Tuesday, January 25, 2011

The Theology of Stories I: Why fantasy might be the wisest form of Christian fiction

Here is a quote from Planet Narnia:
“Spenser disguised Venus in the Faerie Queene (so Lewis argues in Spenser's Images of Life) because he was drawing on the tradition of neo-Platonic thought which deemed it proper that ‘all great truths should be veiled,’ should ‘be treated mythically (per fabulosa) by the prudent.’ It is for the same reason that the good ‘is (usually) hidden’ in Spenser and that the Faerie Queene is ‘dangerous, cryptic, its every detail loaded with unguessed meaning.’ And as with the romance, so with the masque: ‘The iconography of masques could be extremely sophisticated. In fact, much of the effort in writing them must have gone into subtle finessing on the well-known iconographical types, into progressively lightening the touch in pursuit of the ideal of multum in parvo.’ One particular element that was hidden or finessed by these techniques was divine presence. ‘In the medieval allegories and the renaissance masks, God, if we may say so without irreverence, appears frequently, but always incognito.’ Sir Philip Sidney neatly expressed the prevailing aesthetic temper of the period when he wrote: ‘there are many misteries contained in Poetrie, which of purpose were written darkly, least by prophane wits it should be abused.'” (footnotes omitted).

Monday, January 24, 2011

Planet Narnia by Michael Ward

Planet Narnia by Michael Ward is something far beyond the most important work on Lewis or Narnia: it may be the most important work of literary criticism for the last fifty years. Admittedly, I avoid literary criticism wherever possible, so I don't have a good feeling for the genre, but I am confident in saying that it is totally unique. Critics delight in bringing the hidden to light, but never before has something so well hidden been so suddenly, so unexpectedly revealed.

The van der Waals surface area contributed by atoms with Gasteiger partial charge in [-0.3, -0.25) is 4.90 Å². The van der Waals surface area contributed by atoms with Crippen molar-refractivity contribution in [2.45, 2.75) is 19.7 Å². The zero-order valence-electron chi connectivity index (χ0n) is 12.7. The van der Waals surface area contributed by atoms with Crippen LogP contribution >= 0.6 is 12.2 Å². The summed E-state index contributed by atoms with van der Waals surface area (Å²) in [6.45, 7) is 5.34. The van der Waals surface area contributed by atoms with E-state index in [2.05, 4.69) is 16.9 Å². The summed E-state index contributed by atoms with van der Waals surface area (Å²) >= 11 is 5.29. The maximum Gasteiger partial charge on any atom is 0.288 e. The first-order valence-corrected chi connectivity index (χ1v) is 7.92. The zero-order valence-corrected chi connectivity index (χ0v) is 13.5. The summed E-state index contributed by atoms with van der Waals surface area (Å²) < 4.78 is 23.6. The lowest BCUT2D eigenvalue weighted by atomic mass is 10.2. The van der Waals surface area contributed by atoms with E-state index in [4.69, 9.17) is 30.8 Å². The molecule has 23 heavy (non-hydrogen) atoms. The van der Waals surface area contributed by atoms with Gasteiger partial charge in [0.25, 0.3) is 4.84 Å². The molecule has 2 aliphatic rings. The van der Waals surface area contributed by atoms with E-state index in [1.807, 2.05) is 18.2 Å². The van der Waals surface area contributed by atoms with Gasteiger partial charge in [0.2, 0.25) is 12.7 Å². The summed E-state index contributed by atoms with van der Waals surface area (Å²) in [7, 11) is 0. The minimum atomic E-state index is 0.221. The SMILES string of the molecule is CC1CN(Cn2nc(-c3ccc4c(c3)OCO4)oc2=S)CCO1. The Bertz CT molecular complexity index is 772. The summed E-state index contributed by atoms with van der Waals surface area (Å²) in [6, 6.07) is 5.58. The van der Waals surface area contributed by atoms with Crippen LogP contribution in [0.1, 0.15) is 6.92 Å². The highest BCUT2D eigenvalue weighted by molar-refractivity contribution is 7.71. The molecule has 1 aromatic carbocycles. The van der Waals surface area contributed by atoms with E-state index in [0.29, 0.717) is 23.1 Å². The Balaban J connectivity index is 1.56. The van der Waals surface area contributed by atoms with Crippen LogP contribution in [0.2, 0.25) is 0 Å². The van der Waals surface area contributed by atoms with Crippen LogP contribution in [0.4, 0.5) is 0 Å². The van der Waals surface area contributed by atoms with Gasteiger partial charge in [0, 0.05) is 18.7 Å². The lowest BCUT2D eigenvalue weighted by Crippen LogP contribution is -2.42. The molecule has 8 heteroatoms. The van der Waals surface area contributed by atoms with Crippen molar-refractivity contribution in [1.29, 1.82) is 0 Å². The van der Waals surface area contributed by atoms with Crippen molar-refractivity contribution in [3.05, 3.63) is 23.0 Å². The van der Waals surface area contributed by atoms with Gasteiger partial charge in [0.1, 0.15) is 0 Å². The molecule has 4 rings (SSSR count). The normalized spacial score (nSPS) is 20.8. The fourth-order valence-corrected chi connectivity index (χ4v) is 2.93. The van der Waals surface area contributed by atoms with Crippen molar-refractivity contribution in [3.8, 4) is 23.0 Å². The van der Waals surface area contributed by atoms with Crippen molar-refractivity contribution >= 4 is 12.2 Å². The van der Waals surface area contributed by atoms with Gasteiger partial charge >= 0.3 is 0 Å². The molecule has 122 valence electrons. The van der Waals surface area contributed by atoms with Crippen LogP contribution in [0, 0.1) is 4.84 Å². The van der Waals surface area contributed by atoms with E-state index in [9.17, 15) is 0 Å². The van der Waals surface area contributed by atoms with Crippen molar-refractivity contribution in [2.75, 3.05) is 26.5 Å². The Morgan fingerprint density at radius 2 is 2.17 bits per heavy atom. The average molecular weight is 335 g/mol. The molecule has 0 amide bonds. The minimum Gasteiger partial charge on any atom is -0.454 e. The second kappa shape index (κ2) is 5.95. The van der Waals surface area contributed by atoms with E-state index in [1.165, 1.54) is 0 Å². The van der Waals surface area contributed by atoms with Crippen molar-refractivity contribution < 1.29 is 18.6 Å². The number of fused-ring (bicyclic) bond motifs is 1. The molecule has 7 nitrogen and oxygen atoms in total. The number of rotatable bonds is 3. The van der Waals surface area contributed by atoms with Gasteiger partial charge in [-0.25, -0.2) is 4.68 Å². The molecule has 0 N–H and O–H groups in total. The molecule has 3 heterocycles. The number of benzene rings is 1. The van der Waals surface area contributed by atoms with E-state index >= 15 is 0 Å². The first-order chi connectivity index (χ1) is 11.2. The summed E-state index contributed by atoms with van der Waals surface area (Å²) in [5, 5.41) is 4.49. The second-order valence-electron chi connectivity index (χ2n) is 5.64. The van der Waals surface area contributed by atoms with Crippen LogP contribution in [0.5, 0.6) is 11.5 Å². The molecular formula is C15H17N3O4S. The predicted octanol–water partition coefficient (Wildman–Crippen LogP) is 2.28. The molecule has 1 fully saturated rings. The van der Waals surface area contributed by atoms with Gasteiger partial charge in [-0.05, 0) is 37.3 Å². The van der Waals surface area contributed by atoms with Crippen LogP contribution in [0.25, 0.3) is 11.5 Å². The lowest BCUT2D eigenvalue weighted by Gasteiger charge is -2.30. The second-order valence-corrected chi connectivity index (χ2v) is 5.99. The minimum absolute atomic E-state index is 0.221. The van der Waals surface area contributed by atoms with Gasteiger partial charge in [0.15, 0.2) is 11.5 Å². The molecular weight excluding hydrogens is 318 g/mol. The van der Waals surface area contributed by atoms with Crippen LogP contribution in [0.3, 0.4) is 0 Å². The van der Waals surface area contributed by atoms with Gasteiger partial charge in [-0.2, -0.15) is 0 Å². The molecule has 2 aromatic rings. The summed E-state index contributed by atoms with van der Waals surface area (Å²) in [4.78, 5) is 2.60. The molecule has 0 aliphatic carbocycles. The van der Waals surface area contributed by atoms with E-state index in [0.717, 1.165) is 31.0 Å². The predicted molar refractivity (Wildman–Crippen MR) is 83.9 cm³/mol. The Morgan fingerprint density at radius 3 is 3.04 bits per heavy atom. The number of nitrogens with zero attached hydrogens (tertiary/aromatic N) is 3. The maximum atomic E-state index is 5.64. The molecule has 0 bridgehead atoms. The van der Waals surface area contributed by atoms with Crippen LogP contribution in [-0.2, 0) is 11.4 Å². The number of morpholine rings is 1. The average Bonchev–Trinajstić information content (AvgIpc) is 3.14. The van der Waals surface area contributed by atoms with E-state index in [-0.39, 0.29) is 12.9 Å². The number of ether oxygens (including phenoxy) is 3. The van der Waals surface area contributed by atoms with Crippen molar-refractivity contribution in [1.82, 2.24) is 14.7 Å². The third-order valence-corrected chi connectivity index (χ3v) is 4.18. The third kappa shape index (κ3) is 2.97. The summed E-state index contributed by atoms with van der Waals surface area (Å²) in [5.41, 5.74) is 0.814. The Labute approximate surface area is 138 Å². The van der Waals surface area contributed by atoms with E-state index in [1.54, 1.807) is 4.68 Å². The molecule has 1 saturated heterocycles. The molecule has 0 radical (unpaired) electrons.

If Ward is correct, then the Chronicles of Narnia, simultaneously beloved and belittled by all (Christian allegory—so obvious—so inartistic) have a third level of meaning so subtle and so arcane that, while each of the Chronicles is written on a certain theme, it has taken fifty years for the hidden meaning to be revealed, and the author's true genius to be made plain. If Ward is correct, the Chronicles of Narnia represent a whole new technique of story-telling, and its author displayed a staggering humility in never revealing that method to the world.

I will put Ward's thesis briefly, trying not to spoil the fun you will have when you read it for yourself. His argument is this: Lewis encoded within each of the seven Chronicles an embodiment of one of the seven planets of pre-Copernican medieval cosmology, with which he was fascinated all his life. Rather than referring specifically to the planets, he instead wrote stories marinated in those planets' attributes. Kingliness, forgiveness of guilt, jollity, the colour red, and the turn of winter to spring are attributes of the planet Jupiter, for example—can you spot the corresponding Chronicle? By doing this, Lewis hoped to immerse his readers in a distinctively medieval and Christian mindset and create on a subconscious level a recognition of the same things he came to love in his lifelong studies of medieval Christianity: a symbolic, poetic, allusive faith rather than a materialistic, sterile existence in world without metaphors. In The Voyage of the Dawn Treader Lewis hints at the underlying themes of his books when Eustace says that a star is only a flaming ball of gas: “Even in your world, that is not what a star is but only what it is made of,” returns the retired star Ramandu. Lewis intended to direct his readers to an understanding of how this Christian world of ours is far richer and more beautiful than we think.